Attorney General Dana Nessel: 'Scary' circumstances ahead for women under 1931 abortion law

Craig Mauger
The Detroit News

Lansing — Michigan Attorney General Dana Nessel said Sunday that a "really scary set of circumstances" would be ahead for women in the state if the U.S. Supreme Court revives a 1931 law that criminalizes abortion.

Nessel, a Democrat and Michigan's top law enforcement official, made the comment during an appearance on NBC's "Meet The Press." While Nessel has said she won't enforce the 91-year-old law, the policy would lead to women who procure abortions through medication being charged, and doctors becoming afraid of helping those facing miscarriages.

"The radical and extremist position of the Republicans in our state and all around the country completely contradicts what the public wants, and it really does place the lives of women in jeopardy," Nessel said. "Let's be clear: Women in my state and in states all over America are going to die because of this position."

Michigan Attorney General Dana Nessel appears on "Meet The Press" on Sunday, May 8, 2022.

On Monday, a leaked draft opinion revealed the U.S. Supreme Court was poised to overturn Roe v. Wade, the landmark 1973 ruling that's protected a woman's ability to have an abortion across the country for decades. The draft opinion, penned by Justice Samuel Alito, was first reported by Politico.

Such a decision would rejuvenate a 1931 Michigan law that broadly criminalizes abortion unless the mother's life is at risk.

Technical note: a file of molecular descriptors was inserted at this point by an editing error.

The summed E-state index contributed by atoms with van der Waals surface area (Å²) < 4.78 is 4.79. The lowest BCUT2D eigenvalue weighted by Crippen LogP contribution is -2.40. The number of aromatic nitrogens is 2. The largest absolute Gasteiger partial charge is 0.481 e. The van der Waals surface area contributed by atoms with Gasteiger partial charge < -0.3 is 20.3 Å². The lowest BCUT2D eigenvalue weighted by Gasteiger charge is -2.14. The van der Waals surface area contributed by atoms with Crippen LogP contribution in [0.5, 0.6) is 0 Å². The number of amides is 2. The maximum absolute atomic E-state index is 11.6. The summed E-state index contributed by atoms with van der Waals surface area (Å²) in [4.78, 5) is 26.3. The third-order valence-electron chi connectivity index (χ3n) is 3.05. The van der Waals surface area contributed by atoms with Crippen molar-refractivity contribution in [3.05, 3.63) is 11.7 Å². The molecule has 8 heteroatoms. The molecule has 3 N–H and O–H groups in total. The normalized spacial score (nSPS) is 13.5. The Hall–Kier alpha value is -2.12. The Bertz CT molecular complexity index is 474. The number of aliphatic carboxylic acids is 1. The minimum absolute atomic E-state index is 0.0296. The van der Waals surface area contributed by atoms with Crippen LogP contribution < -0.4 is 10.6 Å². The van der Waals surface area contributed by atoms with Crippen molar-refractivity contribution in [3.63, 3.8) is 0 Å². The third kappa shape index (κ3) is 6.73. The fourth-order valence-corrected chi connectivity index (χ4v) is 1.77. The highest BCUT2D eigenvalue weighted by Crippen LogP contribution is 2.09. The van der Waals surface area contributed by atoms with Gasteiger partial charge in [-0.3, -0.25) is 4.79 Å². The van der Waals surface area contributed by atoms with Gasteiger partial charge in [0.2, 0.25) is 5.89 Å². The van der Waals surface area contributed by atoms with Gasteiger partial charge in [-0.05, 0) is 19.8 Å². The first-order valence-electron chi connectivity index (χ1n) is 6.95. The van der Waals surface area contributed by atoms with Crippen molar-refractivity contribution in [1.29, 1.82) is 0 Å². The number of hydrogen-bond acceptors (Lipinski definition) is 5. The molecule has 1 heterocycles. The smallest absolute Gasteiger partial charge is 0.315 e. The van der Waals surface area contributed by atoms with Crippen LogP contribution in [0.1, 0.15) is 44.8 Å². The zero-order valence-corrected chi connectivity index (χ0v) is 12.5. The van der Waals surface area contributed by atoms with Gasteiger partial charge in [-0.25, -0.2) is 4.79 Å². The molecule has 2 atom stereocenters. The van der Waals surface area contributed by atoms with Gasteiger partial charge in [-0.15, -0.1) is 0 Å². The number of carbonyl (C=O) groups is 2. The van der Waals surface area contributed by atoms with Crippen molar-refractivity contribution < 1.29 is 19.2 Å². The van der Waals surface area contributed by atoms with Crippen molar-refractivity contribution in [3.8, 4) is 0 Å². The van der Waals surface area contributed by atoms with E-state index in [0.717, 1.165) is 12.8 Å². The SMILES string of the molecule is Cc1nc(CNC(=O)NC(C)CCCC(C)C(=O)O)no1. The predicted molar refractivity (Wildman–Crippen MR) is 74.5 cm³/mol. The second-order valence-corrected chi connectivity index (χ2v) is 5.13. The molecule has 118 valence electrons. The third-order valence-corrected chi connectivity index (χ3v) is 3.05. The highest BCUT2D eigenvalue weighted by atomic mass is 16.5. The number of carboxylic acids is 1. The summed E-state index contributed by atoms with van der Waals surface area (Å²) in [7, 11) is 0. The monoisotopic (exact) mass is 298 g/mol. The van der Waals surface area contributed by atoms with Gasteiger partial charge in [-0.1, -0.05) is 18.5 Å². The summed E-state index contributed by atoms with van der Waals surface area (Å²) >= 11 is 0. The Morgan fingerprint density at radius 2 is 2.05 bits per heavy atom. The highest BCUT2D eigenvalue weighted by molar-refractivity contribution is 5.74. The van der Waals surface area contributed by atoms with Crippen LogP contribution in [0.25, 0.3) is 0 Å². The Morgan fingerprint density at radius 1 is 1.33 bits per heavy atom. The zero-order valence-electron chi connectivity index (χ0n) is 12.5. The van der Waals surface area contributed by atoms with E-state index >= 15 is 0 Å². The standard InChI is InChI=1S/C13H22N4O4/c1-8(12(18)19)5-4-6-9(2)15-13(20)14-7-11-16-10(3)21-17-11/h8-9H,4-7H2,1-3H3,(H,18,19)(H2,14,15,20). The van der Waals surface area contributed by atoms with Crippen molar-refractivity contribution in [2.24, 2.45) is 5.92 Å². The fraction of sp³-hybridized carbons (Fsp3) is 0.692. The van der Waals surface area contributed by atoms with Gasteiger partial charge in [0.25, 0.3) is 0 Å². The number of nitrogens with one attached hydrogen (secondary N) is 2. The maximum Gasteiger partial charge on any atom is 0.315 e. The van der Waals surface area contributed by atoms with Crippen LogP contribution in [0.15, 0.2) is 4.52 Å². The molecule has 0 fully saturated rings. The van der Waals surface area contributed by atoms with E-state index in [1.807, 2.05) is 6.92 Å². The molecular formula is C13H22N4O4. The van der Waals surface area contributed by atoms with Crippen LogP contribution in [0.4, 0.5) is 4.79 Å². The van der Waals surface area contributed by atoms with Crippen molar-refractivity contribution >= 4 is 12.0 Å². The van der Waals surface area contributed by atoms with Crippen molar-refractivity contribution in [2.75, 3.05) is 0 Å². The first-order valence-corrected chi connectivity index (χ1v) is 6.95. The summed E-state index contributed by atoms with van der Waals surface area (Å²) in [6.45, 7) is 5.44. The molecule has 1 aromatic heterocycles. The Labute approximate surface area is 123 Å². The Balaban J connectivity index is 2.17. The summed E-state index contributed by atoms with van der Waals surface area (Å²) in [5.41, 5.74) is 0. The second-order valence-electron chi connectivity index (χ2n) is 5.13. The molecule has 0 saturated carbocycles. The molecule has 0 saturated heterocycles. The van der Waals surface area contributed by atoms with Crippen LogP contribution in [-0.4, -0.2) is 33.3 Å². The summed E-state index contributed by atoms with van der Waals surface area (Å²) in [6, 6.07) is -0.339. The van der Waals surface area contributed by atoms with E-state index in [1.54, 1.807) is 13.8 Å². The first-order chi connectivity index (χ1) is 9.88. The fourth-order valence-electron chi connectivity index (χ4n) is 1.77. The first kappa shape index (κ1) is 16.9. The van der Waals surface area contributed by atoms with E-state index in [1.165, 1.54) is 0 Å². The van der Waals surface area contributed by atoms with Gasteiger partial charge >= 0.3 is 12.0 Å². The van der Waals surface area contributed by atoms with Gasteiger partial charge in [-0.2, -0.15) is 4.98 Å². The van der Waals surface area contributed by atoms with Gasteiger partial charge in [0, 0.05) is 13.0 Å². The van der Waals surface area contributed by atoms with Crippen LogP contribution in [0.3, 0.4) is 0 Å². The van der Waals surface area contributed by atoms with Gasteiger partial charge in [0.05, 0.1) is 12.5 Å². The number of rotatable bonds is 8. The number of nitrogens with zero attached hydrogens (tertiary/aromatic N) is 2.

While some Democratic county prosecutors have joined Nessel in saying they wouldn't enforce the 1931 law, some Republican prosecutors have said they would. Macomb County Prosecutor Peter Lucido, a Republican who serves in Michigan's third largest county, said last week, prosecutors don't have the "right to pick and choose laws in this state."

"If the police present a valid warrant with those elements of a crime, a prosecutor must prosecute," Lucido said.

During her interview Sunday, Nessel said she was hopeful the Michigan Supreme Court, with a majority of justices nominated by Democrats, will eventually rule to protect the right for women to have abortions under due process and equal protection arguments. She also spoke in support of an ongoing petition campaign to amend the state constitution on the matter.

Nessel criticized Mississippi Gov. Tate Reeves, a Republican who also appeared on "Meet The Press" Sunday." Reeves had avoided directly answering a question on whether he would be willing to sign a law banning contraception.

Reeves said Republicans were standing up for "the rights of unborn children" and those "who absolutely cannot stand up for themselves."

"That is an unborn child in that mother's womb," Reeves said at one point.

When asked about the possibility of a proposal banning contraception reaching his desk, Reeves replied, "I don't think that's going to happen in Mississippi."

The next step in the anti-abortion movement would be ensuring pregnant mothers have resources they need, he said.

The response from Reeves on the contraception question was "not in line at all with how Americans see their rights," Nessel said.

"Politicians do not belong in our doctors' offices," she added. "They don't belong in our bedrooms. And they should not be making these kinds of decisions on behalf of the American public and on behalf of women across America."

Nessel was first elected attorney general in 2018. She's up for reelection in November.

cmauger@detroitnews.com